Alex Fine is the living embodiment of a Spartan warrior mixed with Bodhi from Point Break, a badass that doesn’t give a $#@! about Instagram fame and big names.
Founder of Alex Fine Performance in Los Angeles, Fine has been a personal trainer to elite athletes and high-profile actors like Odell Beckham Jr., Jennifer Aniston, Saquon Barkley, Reggie Bush, Mike Lee, Mark Consuelos, Marshawn Lynch, and a grocery list of sports who’s who. Fine got into the field by interning with powerlifting king CT Fletcher then Jason Walsh, the guy who turned Bradley Cooper into a beast for the film American Sniper.
Today, Fine carries his weight in the world of exclusive personal training, recommended by A-listers and Super Bowl champions by word-of-mouth, for his ability to tailor programs that get results, and quick. When Fine isn’t at the gym, he’s competing in bull riding competitions and racing ATVs across Mexico with his celebrity clients, like Riverdale breakout stars Charles Melton and KJ Apa (aka two of the fittest dudes you’ll find on TV today).
What’s even more mind-boggling? Fine is only 25-years-old. Three years ago (in 2015), he was throwing his cap graduating from Central Michigan University, concluding a career as a D1 football player.
The Manual sat down with Fine to talk training celebrities, exercises we should be doing, the ultimate motivation, and how to become a bull rider.
The Manual: Why do so many elite athletes and celebrities train with you?
Alex Fine: I built my gym on friend referrals. And that has to do with results. People get the results they want or need and I get them there in a short amount of time. It’s also about trust. What they tell me, I’m not going to repeat. I’m not an Instagram trainer. At the end of the day, it’s about results.
TM: What exercises should we be doing to look, well, better?
AF: Cardio and bodyweight exercises. Basically, a prison cell workout. Something quick and high-intensity.
TM: How do you motivate athletes and celebrities to push harder?
AF: Competition. When I was first working with Reggie Bush, we would always challenge each other and, at the end of the workout, see who could beat who. One day, it came to a push-up competition; I do one, he does one, and it lasted over an hour and a half. We were both so gassed we had to call Ubers to drive us home.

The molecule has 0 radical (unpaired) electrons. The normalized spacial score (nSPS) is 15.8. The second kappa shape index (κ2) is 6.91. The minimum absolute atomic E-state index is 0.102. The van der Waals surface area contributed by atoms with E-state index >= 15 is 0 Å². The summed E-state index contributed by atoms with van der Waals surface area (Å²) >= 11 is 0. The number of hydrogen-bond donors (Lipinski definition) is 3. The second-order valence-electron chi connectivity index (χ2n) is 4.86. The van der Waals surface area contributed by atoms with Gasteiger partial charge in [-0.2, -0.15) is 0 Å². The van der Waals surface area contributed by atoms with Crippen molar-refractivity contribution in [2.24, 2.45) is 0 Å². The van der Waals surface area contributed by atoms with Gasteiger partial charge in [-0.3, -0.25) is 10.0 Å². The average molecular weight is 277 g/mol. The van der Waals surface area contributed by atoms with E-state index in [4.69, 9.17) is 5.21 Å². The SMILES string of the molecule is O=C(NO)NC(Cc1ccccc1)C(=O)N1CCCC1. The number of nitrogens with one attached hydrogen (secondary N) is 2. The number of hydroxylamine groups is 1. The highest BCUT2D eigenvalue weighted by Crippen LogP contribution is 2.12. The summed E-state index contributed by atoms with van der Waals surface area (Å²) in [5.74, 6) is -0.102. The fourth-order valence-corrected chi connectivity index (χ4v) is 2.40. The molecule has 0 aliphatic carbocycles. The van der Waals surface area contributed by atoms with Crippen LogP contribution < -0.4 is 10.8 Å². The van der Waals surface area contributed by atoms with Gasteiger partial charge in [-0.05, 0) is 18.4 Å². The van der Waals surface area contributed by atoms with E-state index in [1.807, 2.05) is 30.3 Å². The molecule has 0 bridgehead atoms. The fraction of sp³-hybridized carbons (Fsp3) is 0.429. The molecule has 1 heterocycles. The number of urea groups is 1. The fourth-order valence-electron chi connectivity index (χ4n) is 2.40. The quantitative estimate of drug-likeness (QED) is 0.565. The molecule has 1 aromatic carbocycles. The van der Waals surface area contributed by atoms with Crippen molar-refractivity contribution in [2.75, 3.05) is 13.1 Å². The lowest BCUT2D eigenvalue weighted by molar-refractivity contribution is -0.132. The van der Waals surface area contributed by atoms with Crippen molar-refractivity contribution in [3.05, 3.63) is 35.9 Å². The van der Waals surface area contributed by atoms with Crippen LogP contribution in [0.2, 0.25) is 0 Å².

TM: Sounds like you treat them like teammates instead of stars?
AF: I can relate to them, being a D1 athlete. There’s a lot you can learn from a book, but I’d rather learn how to fight from someone who has been in a fight instead of reading about it.
TM: Who are you training today?
AF: Charlie [Charles Melton, an actor on Riverdale]. We’re lifting. He had to lose a bunch of weight for a new project and I ended up doing it with him to see how he felt every day. He’s down 19 pounds in three weeks.
TM: How can we boost our motivation when we don’t want to workout?
AF: Work with people who are hard workers. People who are self-motivated. That’s been the key to my path too. Self-motivation. Never stop working.
TM: On another note: bull riding. How does someone start doing that?
AF: It was a bet that started when I met one of my clients, Justin Pugh, who plays on the New York Giants. I thought I could do it and he didn’t. I’d never ridden a horse before. It’s pretty peaceful when you’re sitting on the bull … until you get bucked.
TM: How do you adjust your training for bull riding?
AF: More mobility training. You’ve got to be really flexible … which I learned the hard way when I tore my groin. You’ve also got to really strengthen your inner thighs.
TM: What’s your next big project?
AF: I’ll keep the training company but branch out into other businesses as well. I’m going to start producing TV documentaries.
TM: Favorite sports documentary you’d recommend we watch?
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